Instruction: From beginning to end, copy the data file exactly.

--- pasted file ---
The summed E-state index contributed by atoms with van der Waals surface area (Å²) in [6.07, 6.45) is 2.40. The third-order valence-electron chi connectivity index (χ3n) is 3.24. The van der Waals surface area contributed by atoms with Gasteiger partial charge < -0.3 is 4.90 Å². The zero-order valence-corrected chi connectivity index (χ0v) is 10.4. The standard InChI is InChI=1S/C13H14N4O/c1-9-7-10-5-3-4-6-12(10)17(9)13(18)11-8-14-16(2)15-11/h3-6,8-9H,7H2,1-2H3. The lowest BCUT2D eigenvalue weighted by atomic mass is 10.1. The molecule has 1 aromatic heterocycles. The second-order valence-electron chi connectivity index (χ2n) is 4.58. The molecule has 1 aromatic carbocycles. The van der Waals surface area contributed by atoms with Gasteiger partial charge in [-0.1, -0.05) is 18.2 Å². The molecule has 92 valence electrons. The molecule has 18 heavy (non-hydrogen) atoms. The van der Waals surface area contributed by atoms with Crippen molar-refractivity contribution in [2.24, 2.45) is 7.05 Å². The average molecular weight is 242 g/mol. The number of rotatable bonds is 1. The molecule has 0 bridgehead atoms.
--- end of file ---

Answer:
The summed E-state index contributed by atoms with van der Waals surface area (Å²) in [6.07, 6.45) is 2.40. The third-order valence-electron chi connectivity index (χ3n) is 3.24. The van der Waals surface area contributed by atoms with Gasteiger partial charge < -0.3 is 4.90 Å². The zero-order valence-corrected chi connectivity index (χ0v) is 10.4. The standard InChI is InChI=1S/C13H14N4O/c1-9-7-10-5-3-4-6-12(10)17(9)13(18)11-8-14-16(2)15-11/h3-6,8-9H,7H2,1-2H3. The lowest BCUT2D eigenvalue weighted by atomic mass is 10.1. The molecule has 1 aromatic heterocycles. The second-order valence-electron chi connectivity index (χ2n) is 4.58. The molecule has 1 aromatic carbocycles. The van der Waals surface area contributed by atoms with Gasteiger partial charge in [-0.1, -0.05) is 18.2 Å². The molecule has 92 valence electrons. The molecule has 18 heavy (non-hydrogen) atoms. The van der Waals surface area contributed by atoms with Crippen molar-refractivity contribution in [2.24, 2.45) is 7.05 Å². The average molecular weight is 242 g/mol. The number of rotatable bonds is 1. The molecule has 0 bridgehead atoms.